January 25, 1924: "On January 4 T.E. Parker died from heart failure. Mr. Parker served for ten years on the Sierra Forest as lookout on Bald Mountain, In 1921 he received considerable publicity when his lookout tower and house were struck and partially destroyed by lightning. Due to the nervous shock received at that time he was released as lookout in 1922 and was given compensation until he died at the age of 69 years. He was unexceled as a lookout and the service deeply regrets his going." (California District News Letter)
June 19, 1927: "The real reason for a freak storm of June 7th which sent a sixty-mile gale hurtling through the San Joaquin Valley and chain lightning darting around the Sierra peaks has just been revealed. It was only a little joke staged by the red gods of the wilderness on a fire insurance agent who had boldly climbed the granite dome of old Mount Baldy to sell a policy to the fire lookout on the mountain. The weather man will talk about barometric pressures and the amateur astronomer will mention the big spot on the sun as reasons for the great storm. But those who rule over the destinies of the mountain and forest know that life there is somber and tragic, and must be lightened with a little humor. So while L.T. Ward of Fresno, the aforesaid agent, sat in the signal tower on this great mountain which towers 7,834 feet into the air above the surrounding territory and O.W. Barnhart, the lookout, listened with interest to the opening paragraphs of an insurance-selling talk-the elements entered the game. Great banks of clouds wheeled into line like dim squares of infantry. The green of forest and meadow below Baldy was hidden under a sea of pearly white. Wind howled down from the higher peaks. It thundered on the left, and chain lightning broke jaggedly across the cloud ocean below Baldy. The Insurance agent forgot the second paragraph of his selling talk and looked at the calm-faced lookout. The telephone began to jangle wildly. The agent watched the forest service man disconnect it. "Just for safety reasons," he explained. "As a matter of fact, there isn't enough dirt up here to ground it, so our ground wire is a mile and a half long and drops down to the meadow below." The man from the valley remembered then that Mount Baldy, a solid granite peak, just seventy miles northeast of Fresno, is a favorite target for lightning. He mentioned this to the lookout. "Yes," said the latter, "six years ago a ranger up here was knocked out in a storm. He was a fellow that wore glasses." "Did he get hurt?" An Insurance man must get lots of data on prospects. "Not much. Face bothered him some afterwords. You see, the lightning melted the rims of his spectacles to his cheeks." "Oh," said the Insurance agent, and took another look at the playing lightning." (Fresno Bee)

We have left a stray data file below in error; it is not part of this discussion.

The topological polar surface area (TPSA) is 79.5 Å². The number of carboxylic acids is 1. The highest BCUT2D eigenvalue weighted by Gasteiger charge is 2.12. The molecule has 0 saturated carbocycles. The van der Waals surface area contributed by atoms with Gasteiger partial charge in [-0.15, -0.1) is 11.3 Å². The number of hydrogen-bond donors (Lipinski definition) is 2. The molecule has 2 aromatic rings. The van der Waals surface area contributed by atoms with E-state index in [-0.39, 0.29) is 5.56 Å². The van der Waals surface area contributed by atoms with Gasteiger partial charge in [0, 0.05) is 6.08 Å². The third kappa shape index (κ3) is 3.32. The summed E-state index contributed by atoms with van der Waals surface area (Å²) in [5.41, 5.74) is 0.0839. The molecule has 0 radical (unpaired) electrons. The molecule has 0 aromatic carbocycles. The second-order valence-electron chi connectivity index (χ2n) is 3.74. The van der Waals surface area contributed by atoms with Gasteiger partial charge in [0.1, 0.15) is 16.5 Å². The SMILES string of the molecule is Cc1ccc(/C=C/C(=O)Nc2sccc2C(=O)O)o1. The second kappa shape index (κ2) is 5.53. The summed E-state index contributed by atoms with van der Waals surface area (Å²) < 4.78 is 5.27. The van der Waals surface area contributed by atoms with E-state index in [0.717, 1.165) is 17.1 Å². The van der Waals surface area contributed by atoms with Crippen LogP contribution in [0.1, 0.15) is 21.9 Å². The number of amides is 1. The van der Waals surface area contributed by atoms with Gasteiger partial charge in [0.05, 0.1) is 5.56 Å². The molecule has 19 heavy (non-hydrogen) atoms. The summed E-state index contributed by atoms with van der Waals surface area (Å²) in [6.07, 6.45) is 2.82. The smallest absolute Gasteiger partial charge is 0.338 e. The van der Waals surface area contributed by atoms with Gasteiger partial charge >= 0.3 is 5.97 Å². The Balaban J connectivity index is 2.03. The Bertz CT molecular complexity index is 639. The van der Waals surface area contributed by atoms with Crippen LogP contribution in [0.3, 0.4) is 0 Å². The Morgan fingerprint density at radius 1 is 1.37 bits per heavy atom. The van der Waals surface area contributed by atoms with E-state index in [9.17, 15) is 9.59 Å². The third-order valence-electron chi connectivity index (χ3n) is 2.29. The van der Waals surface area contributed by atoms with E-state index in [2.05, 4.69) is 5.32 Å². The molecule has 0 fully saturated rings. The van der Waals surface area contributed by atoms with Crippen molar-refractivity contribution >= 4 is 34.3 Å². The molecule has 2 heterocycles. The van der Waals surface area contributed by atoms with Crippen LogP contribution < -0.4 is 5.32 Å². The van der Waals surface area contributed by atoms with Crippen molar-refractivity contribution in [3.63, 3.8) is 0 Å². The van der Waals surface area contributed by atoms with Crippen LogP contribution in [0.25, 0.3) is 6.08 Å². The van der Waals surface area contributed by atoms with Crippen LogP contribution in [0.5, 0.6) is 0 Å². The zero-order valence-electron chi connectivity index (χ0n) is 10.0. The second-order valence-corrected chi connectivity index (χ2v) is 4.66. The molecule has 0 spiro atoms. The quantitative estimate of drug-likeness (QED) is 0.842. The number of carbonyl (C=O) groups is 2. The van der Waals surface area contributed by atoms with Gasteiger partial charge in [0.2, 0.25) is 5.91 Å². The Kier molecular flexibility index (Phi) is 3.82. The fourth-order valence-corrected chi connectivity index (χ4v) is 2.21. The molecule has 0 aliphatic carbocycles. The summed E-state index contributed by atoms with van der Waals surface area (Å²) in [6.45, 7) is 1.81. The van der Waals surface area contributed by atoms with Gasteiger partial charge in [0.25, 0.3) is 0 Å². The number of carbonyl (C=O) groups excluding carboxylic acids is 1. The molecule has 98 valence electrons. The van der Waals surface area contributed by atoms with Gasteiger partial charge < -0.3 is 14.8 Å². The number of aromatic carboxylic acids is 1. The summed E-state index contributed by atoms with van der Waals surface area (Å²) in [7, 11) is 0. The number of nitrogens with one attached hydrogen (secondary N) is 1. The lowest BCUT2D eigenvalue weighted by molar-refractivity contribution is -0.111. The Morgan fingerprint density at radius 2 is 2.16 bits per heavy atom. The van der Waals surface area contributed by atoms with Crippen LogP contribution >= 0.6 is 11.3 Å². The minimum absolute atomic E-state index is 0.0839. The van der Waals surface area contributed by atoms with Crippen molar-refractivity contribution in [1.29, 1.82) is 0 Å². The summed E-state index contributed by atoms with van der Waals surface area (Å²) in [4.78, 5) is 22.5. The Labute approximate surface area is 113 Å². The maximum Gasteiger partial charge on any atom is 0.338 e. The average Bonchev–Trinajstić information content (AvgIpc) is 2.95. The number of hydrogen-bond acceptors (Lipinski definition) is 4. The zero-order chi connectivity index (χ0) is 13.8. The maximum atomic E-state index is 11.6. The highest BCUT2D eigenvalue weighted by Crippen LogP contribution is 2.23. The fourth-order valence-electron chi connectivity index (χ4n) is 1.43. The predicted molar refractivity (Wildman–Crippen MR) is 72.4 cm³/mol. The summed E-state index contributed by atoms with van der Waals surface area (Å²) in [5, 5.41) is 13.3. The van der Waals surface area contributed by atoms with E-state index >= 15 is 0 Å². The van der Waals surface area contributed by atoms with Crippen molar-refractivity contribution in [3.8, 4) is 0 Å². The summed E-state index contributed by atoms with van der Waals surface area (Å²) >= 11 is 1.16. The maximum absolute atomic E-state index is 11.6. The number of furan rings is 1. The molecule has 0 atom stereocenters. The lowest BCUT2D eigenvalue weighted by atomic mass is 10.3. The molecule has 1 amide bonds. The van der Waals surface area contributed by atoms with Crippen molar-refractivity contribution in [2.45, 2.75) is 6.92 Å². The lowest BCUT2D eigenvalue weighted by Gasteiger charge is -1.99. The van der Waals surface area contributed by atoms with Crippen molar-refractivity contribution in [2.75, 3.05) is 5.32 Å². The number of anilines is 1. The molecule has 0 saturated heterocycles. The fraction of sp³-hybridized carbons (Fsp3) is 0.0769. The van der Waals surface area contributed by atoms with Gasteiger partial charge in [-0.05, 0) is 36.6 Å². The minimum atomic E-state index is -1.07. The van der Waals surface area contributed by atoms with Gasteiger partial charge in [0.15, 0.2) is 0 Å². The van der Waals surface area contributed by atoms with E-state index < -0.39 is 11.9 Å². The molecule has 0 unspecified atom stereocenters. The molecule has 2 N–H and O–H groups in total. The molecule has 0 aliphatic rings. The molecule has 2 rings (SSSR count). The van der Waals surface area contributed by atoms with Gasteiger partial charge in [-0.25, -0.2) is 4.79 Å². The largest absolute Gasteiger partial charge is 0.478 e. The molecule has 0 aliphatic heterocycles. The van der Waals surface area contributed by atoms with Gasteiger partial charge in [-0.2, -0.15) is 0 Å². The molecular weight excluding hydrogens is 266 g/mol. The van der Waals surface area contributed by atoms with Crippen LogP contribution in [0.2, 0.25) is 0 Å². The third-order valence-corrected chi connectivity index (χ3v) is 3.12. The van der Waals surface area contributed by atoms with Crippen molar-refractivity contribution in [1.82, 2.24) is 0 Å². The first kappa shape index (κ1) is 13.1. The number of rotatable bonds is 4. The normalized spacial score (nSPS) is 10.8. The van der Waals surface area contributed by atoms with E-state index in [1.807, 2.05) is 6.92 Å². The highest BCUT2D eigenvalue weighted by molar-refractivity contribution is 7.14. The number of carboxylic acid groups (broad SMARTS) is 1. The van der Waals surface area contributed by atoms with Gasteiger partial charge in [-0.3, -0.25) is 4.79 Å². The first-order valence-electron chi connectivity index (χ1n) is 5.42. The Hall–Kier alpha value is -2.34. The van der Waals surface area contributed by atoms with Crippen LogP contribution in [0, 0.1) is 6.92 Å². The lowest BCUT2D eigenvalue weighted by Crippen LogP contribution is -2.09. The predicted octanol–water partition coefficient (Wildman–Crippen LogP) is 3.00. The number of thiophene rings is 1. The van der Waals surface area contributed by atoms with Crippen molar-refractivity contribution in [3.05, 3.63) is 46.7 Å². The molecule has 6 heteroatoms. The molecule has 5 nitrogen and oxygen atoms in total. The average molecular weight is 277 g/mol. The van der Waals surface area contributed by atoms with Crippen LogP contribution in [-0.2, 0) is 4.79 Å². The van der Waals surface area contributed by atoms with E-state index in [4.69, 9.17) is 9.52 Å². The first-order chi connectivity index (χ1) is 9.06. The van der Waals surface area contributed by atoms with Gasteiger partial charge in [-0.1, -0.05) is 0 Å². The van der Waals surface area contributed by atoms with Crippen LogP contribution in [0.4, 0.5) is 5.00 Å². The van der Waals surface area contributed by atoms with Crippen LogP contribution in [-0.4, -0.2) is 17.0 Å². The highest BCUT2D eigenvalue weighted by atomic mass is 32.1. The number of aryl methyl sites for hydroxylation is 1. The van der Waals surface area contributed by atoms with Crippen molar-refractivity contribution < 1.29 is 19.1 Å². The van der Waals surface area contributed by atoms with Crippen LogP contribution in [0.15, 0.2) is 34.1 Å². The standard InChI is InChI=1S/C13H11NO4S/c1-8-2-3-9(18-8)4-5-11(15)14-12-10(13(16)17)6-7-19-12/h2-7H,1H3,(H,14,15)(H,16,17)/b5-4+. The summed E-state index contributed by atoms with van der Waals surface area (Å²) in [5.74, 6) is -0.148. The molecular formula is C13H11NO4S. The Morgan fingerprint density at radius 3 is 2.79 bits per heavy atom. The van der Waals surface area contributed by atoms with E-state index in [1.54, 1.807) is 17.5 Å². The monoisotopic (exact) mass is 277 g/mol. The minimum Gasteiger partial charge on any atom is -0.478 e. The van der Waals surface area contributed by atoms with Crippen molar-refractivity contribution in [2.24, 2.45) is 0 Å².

1936: A 18-foot, 6-inch tall H-brace steel tower with a 14 x 14 cab was constructed by members of the Civilian Conservation Corps.